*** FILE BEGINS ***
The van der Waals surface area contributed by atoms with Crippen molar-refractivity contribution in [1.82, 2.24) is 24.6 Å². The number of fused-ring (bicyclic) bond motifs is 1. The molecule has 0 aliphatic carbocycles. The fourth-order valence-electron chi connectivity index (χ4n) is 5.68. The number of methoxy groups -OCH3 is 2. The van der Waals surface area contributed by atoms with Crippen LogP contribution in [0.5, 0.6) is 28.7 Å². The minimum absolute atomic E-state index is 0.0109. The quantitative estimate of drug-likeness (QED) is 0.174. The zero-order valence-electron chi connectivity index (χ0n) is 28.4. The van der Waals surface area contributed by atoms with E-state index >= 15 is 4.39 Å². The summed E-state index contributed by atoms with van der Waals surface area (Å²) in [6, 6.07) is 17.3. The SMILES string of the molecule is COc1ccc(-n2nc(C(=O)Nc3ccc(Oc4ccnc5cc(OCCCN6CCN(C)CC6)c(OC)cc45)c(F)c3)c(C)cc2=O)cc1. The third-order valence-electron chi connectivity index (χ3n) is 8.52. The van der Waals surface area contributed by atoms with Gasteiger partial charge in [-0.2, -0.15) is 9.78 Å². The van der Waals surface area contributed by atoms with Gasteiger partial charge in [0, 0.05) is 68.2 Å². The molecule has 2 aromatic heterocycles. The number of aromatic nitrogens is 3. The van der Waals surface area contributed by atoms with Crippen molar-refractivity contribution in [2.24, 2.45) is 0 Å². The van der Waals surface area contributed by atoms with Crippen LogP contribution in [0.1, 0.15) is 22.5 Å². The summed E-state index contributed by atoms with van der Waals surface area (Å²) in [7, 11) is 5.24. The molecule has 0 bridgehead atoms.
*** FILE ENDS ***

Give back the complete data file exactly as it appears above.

The van der Waals surface area contributed by atoms with Crippen molar-refractivity contribution in [1.82, 2.24) is 24.6 Å². The number of fused-ring (bicyclic) bond motifs is 1. The molecule has 0 aliphatic carbocycles. The fourth-order valence-electron chi connectivity index (χ4n) is 5.68. The number of methoxy groups -OCH3 is 2. The van der Waals surface area contributed by atoms with Crippen LogP contribution in [0.5, 0.6) is 28.7 Å². The minimum absolute atomic E-state index is 0.0109. The quantitative estimate of drug-likeness (QED) is 0.174. The zero-order valence-electron chi connectivity index (χ0n) is 28.4. The van der Waals surface area contributed by atoms with E-state index >= 15 is 4.39 Å². The summed E-state index contributed by atoms with van der Waals surface area (Å²) in [6, 6.07) is 17.3. The SMILES string of the molecule is COc1ccc(-n2nc(C(=O)Nc3ccc(Oc4ccnc5cc(OCCCN6CCN(C)CC6)c(OC)cc45)c(F)c3)c(C)cc2=O)cc1. The third-order valence-electron chi connectivity index (χ3n) is 8.52. The van der Waals surface area contributed by atoms with Gasteiger partial charge in [-0.2, -0.15) is 9.78 Å². The van der Waals surface area contributed by atoms with Gasteiger partial charge in [0, 0.05) is 68.2 Å². The molecule has 2 aromatic heterocycles. The number of aromatic nitrogens is 3. The van der Waals surface area contributed by atoms with Crippen molar-refractivity contribution in [2.24, 2.45) is 0 Å². The van der Waals surface area contributed by atoms with Crippen LogP contribution in [0.1, 0.15) is 22.5 Å². The summed E-state index contributed by atoms with van der Waals surface area (Å²) in [7, 11) is 5.24. The molecule has 0 bridgehead atoms.